As she took her spot in line backstage, Tiffany Pereira adjusted her cap, gown, and tassel.
“It’s now real — now that I have the regalia on,” said Pereira, who earned a master’s degree in biological sciences and was recognized by President Marta Meana as an Outstanding Graduate. “Now that I’m here, I just think back to all the people — all of my professors, my parents, and everyone that has helped get me to this one moment. It’s kind of surreal.”
Pereira was one of more than 3,000 UNLV students who became UNLV alumni on Saturday as they crossed the stage at the Thomas and Mack Center to receive their hard-earned degrees during Spring 2019 Commencement.
While Saturday’s graduation was similar in many ways to the ones that came before, one significant aspect set it apart.
Saturday’s group of UNLV graduates were the first to receive a degree from a Research 1 university — the gold standard for university research classifications. After years of diligent work from university leadership, staff and students, the university was elevated to R1 “very high research activity” status in December by the Carnegie Classification of Institutions of Higher Education. UNLV is one of just 130 institutions with the prestigious distinction.
“This is truly a great day in the history of our university, and the end to what has been an incredible year for us,” UNLV President Marta Meana said to the newest group of graduates. “I could not be prouder of everything we have accomplished together. We are making history and we are changing the world for the better with every graduate that walks across this stage.”
The graduates who crossed the stage on Saturday came from 37 states and 50 foreign countries. Many are the first in their family to graduate from college, and well over half – 60 percent – are from ethnically diverse backgrounds. The Class of 2019 ranges in age from 18 to 71, with an average age of 27.
Student commencement speaker Louisa Heske, who graduated Saturday with a bachelor’s degree in biology and two minors in Spanish and business administration, said there are many attributes that make the members of the 2019 graduating class different from one another. But the shared college journey will forever bind them together, she said.
She, too, highlighted the shared experience of the university’s ascent to R1, but also the opening of UNLV’s new medical school, the third presidential debate in 2016, and the community’s resiliency in the aftermath of Oct. 1, 2017.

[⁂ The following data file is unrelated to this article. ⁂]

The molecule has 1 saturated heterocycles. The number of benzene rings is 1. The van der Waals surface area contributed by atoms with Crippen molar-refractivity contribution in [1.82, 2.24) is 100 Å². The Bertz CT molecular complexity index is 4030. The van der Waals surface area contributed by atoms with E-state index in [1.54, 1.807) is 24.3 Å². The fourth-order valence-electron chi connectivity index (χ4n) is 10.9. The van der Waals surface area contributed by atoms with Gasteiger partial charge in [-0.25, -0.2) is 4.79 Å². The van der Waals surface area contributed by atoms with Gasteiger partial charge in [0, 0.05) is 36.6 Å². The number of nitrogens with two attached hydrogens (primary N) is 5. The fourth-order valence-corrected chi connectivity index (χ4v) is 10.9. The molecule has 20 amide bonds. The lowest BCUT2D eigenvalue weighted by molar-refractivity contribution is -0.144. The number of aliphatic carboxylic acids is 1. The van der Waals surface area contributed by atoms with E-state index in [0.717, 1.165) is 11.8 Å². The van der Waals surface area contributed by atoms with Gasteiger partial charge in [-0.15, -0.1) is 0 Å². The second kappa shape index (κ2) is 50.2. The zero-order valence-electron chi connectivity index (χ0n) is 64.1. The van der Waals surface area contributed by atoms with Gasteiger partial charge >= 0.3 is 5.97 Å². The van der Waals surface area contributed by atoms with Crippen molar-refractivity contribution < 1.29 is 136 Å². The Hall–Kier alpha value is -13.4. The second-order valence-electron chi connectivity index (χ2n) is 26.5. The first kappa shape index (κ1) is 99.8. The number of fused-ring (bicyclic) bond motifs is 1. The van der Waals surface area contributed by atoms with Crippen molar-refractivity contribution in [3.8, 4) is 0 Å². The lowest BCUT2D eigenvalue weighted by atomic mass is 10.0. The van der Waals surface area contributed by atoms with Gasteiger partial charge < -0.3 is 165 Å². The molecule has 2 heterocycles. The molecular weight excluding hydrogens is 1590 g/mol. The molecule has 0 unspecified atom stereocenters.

“At UNLV, we take pride in our differences,” Heske said. “And at the same time, we have learned to shine even brighter lights on what we have in common. It’s the sense of unity that generates real progress and there are moments like this every day at UNLV.”
Kevin Page, chairman of the Nevada System of Higher Education Board of Regents, told the graduates that the Las Vegas community, and the state of Nevada, will progress forward with their help. And members of the Class of 2019 have a strong economy to look forward to. The U.S. unemployment rate is only 3.6 percent, and employers plan to hire nearly 11 percent more new college graduates than they did last year for positions in the U.S., according to the National Association of Colleges and Employers.
“We need you to be the highly skilled workforce our state desperately needs,” Page said. “We need your healing powers, your ingenuity, your business acumen, your teaching spirit, your generosity, your compassion, and most importantly your loyalty. In short, our state needs you to be the next generation of leaders that will help Nevada grow.”
Saturday’s two commencement ceremonies also included the recognition of Justice Miriam Shearing, Steven P. Shearing (posthumously), Tony Sanchez III and Cliff and Donna Findlay as Distinguished Nevadans. Meana also continued the tradition of honoring a group of outstanding UNLV graduates, including Pereira, for their incredible academic and community achievements.
“Go get your dreams,” Pereira said when asked to give advice to the students who come after her. “Go get it.”